Winner of the Queensland Premier’s Drama Award, which allows three finalists to be paid to develop their work with industry professionals, Michele Lee’s Ricemakes its world premiere with Queensland Theatre Company.
Set against the corporate background of an Australian rice company, the play centres around two women – the “Indian Princess” Nisha (Kristy Best) who is the Executive Officer of the company, and the “Chinese cleaner” Yvette (Hsiao-Ling Tang), the woman who cleans Nisha’s office each night. Both women are hard workers, driven forward by a love of and dedication to family – Nisha’s grandmother’s Alzheimer’s is worsening, and Yvette’s daughter is facing jail time for assaulting a powerful man while protesting his company’s policies.
Directed by Lee Lewis and with design by Renee Mulder, the work examines “bigger picture” themes – super economies, ruthless business competition, mass agriculture – without missing out on the smaller, human details – high-pressure workplace relations, difficult family and relationship dynamics, ambition that doesn’t come to fruition. The women find themselves in an unlikely, fleeting friendship as each woman finds someone to listen. It is a story about so many things; multiculturalism, female friendship, women in business. At the heart of things, it is about our human need for connection and recognition, and I imagine it resonated with audience members regardless of their gender or cultural heritage.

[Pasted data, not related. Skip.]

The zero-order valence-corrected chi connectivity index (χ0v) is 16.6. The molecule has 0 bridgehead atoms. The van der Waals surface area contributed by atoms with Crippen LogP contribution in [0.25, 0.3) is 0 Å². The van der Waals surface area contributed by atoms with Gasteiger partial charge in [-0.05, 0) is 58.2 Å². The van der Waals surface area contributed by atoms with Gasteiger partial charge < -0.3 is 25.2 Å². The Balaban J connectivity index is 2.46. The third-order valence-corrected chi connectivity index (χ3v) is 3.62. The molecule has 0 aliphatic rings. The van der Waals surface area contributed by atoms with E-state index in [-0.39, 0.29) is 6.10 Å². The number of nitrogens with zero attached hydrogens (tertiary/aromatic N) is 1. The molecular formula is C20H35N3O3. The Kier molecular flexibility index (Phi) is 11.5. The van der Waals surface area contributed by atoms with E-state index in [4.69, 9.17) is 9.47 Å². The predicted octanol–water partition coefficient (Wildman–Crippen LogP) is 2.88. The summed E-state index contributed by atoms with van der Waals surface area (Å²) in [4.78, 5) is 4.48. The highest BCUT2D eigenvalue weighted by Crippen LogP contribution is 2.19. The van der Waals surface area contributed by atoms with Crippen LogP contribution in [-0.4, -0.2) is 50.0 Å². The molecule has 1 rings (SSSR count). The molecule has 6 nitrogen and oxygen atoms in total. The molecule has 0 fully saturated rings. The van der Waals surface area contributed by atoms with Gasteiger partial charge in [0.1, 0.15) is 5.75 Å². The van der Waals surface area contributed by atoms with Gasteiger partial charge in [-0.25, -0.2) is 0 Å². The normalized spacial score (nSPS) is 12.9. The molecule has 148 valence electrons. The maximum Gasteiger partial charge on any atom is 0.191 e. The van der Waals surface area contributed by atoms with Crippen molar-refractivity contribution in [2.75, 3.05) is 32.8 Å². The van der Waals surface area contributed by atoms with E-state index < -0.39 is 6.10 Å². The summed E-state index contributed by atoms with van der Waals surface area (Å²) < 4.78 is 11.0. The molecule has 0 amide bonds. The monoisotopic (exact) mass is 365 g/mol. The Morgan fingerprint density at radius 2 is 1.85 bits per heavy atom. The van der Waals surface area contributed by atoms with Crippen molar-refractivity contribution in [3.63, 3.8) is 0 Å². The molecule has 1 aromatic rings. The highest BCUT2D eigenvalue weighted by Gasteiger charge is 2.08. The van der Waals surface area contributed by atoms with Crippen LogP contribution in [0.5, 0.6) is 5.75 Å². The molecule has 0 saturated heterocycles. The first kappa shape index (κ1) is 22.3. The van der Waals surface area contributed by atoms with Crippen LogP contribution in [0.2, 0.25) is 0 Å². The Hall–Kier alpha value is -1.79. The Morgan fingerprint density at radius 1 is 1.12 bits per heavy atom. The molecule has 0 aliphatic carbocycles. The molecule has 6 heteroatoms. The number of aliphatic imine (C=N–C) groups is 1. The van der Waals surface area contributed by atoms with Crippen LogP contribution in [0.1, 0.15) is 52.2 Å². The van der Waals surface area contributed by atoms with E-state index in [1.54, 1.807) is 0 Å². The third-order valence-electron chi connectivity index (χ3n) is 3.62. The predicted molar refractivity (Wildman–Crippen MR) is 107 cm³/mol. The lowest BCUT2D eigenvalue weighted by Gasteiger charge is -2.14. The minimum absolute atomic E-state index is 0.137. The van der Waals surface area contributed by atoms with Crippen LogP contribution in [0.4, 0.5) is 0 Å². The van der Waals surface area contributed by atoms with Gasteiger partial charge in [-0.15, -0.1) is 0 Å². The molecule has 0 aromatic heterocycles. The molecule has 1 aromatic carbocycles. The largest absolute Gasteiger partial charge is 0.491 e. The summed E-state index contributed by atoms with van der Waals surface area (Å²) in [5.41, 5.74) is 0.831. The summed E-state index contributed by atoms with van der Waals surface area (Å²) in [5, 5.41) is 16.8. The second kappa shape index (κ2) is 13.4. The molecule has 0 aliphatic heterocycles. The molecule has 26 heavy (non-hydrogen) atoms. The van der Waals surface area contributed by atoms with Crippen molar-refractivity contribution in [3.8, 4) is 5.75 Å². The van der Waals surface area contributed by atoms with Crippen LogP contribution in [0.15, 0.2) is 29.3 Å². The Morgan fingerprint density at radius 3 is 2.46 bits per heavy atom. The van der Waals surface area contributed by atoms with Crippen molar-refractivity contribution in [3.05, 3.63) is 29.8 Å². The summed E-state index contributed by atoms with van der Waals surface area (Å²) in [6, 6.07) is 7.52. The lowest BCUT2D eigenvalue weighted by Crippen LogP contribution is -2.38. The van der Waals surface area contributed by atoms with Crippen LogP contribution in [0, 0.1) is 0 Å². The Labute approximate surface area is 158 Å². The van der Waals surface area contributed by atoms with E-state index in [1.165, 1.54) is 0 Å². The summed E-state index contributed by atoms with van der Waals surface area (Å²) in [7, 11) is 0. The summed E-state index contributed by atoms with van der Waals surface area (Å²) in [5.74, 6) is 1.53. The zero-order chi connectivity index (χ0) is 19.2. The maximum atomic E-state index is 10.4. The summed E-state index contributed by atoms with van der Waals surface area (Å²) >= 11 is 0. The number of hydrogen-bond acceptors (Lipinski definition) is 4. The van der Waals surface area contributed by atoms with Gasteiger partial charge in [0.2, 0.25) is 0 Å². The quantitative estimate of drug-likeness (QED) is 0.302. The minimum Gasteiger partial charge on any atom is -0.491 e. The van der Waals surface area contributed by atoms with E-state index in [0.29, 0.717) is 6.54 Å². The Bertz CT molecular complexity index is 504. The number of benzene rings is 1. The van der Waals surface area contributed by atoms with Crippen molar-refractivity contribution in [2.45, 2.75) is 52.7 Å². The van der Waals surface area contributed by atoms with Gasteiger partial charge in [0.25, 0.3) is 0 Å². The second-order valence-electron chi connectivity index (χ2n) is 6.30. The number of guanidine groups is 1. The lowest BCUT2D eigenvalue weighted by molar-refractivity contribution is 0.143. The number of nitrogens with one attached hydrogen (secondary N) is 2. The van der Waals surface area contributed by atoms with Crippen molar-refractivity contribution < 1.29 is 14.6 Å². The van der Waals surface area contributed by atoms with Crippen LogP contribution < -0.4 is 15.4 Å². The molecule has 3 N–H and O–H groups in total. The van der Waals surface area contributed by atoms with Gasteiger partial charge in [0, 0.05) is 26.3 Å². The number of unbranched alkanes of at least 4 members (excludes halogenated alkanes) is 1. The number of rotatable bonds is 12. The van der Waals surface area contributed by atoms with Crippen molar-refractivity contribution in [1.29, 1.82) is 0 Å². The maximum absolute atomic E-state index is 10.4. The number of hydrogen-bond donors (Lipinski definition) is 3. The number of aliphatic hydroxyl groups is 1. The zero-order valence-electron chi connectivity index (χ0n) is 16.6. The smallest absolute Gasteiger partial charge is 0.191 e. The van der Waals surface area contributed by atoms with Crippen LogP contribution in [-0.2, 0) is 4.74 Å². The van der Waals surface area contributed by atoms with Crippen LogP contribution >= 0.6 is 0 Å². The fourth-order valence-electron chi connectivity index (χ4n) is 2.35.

Both actresses play multiple roles within the piece and switched relatively seamlessly between these using different postures, minor changes of costuming – the addition of a scarf or jacket to indicate a change of character – and accents. The only exception to this was Tang’s inconsistent American accent in the character of Graham, Nisha’s new boss. Both women gave excellent performances, and their strong onstage connection to each other and to the story took the work to another level.
Overall, the play is an exceptional new work with a distinctly Australian voice, set very specifically in Brisbane but easily adaptable to almost any city in our multicultural, globalised world. The emotional performance and onstage chemistry between the two actresses cinch this performance as a winner.
Rice is playing at the Bille Brown Studio until July 16 – you can buy tickets here.